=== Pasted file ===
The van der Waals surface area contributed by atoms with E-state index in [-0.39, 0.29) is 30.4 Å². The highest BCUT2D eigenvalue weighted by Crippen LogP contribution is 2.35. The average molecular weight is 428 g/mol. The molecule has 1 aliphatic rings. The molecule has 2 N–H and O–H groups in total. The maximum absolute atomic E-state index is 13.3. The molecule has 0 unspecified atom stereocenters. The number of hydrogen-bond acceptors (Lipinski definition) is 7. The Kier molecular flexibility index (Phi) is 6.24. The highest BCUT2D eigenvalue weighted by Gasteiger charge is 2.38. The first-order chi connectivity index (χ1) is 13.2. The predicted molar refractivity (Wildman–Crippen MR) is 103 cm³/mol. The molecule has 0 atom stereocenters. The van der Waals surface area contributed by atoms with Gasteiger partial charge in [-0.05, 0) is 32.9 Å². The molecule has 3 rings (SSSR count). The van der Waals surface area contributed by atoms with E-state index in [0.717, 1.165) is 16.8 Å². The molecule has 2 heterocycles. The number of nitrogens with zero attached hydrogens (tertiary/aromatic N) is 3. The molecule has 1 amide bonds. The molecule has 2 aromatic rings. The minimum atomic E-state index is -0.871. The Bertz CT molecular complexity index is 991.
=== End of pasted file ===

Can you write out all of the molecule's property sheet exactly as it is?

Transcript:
The van der Waals surface area contributed by atoms with E-state index in [-0.39, 0.29) is 30.4 Å². The highest BCUT2D eigenvalue weighted by Crippen LogP contribution is 2.35. The average molecular weight is 428 g/mol. The molecule has 1 aliphatic rings. The molecule has 2 N–H and O–H groups in total. The maximum absolute atomic E-state index is 13.3. The molecule has 0 unspecified atom stereocenters. The number of hydrogen-bond acceptors (Lipinski definition) is 7. The Kier molecular flexibility index (Phi) is 6.24. The highest BCUT2D eigenvalue weighted by Gasteiger charge is 2.38. The first-order chi connectivity index (χ1) is 13.2. The predicted molar refractivity (Wildman–Crippen MR) is 103 cm³/mol. The molecule has 0 atom stereocenters. The van der Waals surface area contributed by atoms with Gasteiger partial charge in [-0.05, 0) is 32.9 Å². The molecule has 3 rings (SSSR count). The van der Waals surface area contributed by atoms with E-state index in [0.717, 1.165) is 16.8 Å². The molecule has 2 heterocycles. The number of nitrogens with zero attached hydrogens (tertiary/aromatic N) is 3. The molecule has 1 amide bonds. The molecule has 2 aromatic rings. The minimum atomic E-state index is -0.871. The Bertz CT molecular complexity index is 991.